(6) Maximum reinforcement areas An excessive amount of reinforcement usually indicates that a section is undersized and it may cause difficulty in steel fixing and concreting. Consequently, it results poor compaction of the concrete around reinforcement. The maximum reinforcement area specified in BS 8110 is summarized below:-

Table 6:- Maximum Reinforcement Areas

-Page 10November 2006

**Reinforced Concrete Columns
**

In most reinforced concrete buildings, the load on the building is eventually transmitted by columns to the building foundation. Concrete columns can have any shape. However, in most buildings, concrete column are either square or round or rectangular. Relative to design of beams, column design is more complex. Unlike beam, columns can be subjected to both compression and bending simultaneously which will make the analysis more difficult. In addition since columns are not supported along it height, columns could deflect sideways which in combining with the compressive load will cause additional bending. Since the deflection is a function of column height and dimension and the supporting condition at both column ends, load carrying capacity of two columns with the same reinforcement can be very different.

Columns can be braced and unbraced A braced column in given direction is one where deflection at the ends of that column is complete eliminated by structural elements such as wall or bracing.

An braced column is given direction is one where the ends of column can moved laterally with respect to other. therefore, in a building where the lateral force, such as wind load is resisted by walls or lift shaft, the column in that building are regarded as braced column. Column in Figure 1 are Unbraced column whereas those in Figure 2 and Figure 3 are Braced column.

Figure 1

Figure 2

Figure 3

-Page 11November 2006

Long Column and Short column Columns of the same size could behave quite differently under the same loading if the conditions at the ends of column are different. Since columns are structural elements which support direct compression, their mode of failure could be different to other types of structural elements, such as beams. Column, especially the slender one (slender means long and thin) frequently failed by buckling rather than by material failure like beams. Long column will fail by buckling before material reaches it ultimate capacity. To define whether a column is a long column, the effective length of a column must be considered. Effective length The effective length, LC , of column can be defined as the height of a column that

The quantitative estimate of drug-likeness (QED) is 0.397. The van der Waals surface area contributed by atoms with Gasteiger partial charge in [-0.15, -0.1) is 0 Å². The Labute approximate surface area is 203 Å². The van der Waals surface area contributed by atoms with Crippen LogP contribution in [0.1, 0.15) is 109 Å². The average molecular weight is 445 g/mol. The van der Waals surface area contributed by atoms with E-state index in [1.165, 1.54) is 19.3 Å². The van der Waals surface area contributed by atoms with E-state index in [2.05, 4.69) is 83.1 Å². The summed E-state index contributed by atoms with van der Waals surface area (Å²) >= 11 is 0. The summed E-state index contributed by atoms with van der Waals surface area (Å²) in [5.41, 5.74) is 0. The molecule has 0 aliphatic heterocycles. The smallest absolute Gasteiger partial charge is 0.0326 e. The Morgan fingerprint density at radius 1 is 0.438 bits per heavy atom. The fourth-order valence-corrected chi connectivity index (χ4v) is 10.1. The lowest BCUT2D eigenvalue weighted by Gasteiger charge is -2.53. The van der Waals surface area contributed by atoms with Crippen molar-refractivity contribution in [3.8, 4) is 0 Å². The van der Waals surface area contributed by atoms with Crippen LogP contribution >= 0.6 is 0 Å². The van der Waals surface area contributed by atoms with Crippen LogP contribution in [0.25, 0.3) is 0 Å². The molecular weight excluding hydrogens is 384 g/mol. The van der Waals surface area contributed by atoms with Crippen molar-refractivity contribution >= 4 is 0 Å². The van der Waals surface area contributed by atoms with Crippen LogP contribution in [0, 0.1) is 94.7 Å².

may be considered equal to the height of similar column with pin pinned ends. The effective length of columns with different end conditions is as shown in the Figure 4. below.

Figure 4

A column is classified as a short column if the ratio of effective length to the dimension of the column, in both directions, is less than 15 in a braced column and less than 10 in an unbraced column. Since the column in multi-storey buildings do not have exactly pinned or fixed ends, the end conditions are determined based on the number and size of beams connected to that column; the bigger the beams connecting to the column at the top and bottom,

-Page 12November 2006

the more the ends like “fixed” and similarly for the number of beams. Since detailed discussion of column is beyond the scope of this module, only design braced short column will be discussed in this lecture.

Design of short square columns – Short Braced Axially Loaded Column This type of column is very common in current precast concrete construction. The maximum a column can carry is:

N = 0.4 xf cu xAc + 0.75 f y Asc

For rectangular column, the area of concrete can be allowed to be displaced by the longitudinal reinforcement, the above equation may be modified to: N = 0.4 f cu bh + Asc (0.75 f y − 0.40 f cu ) where N fcu Ac Asc fy B is ultimate axial load is the characteristic strength of concrete is the area of concrete is the area of longitudinal steel is the characteristic strength of the steel is the size of the column

Reinforcement details The rule governing the minimum and maximum amount of reinforcement are as follow:Longitudinal Steel: (a) a minimum of four bars is required for a rectangular column (and six bars for a circular column) 100 As (b) ≥ 0.4 where As is the total area of longitudinal steel and Acol is the Acol

**cross-section area of the column.
**

Links: When the longitudinal bars in a column are subjected to compressive load, they tend to buckle. To prevent the buckling of main steel which could lead to premature failure, links are provided to tie these longitudinal bars according to the following rules:

-Page 13November 2006

(a) minimum size should be one quarter of the largest bar but not less than 6mm; (b) maximum spacing equal to 12 times the smallest size of main bars (c) the links should be arranged so that every corner bar and alternate bar or group in an outer layer of longitudinal steel is supported by a link passing round the bar and having an inclined angle of not greater than 135 degree; (d) all other bars or groups not restrained by a link should be within 150mm of a restrained bar. The arrangement of links in columns is shown in the following figures.

Figure 5

-Page 14November 2006

Figure 6

Other considerations In the design of column, it should be bear in mind the sequence of constructing columns in the field. The space of bars should not be too close to allow room for concrete be placed and vibrated. The size of column and the cover thickness is also governed by the Code of Practise Fire Resistance Period.

Example – Axially Loaded Column Design the longitudinal reinforcement for a 300mm square column which supports an axial load of 1700kN at the ultimate limit state. The characteristic material strength

f y = 460 N / mm 2 for the reinforcement and f cu = 30 N / mm 2 for the concrete.

-Page 15November 2006

Solution:

N = 0.4 f cu bh + Asc (0.75 f y − 0.40 f cu ) 1700 x10 3 = 0.4 x30 x300 2 + Asc (0.75 x 460 − 0.4 x30) Therefore, Asc =

(1700 − 1080) ⋅ 10 3

333

= 1892mm 2

**Provide four T25 bars, area = 1960mm2
**

-End-

-Page 16November 2006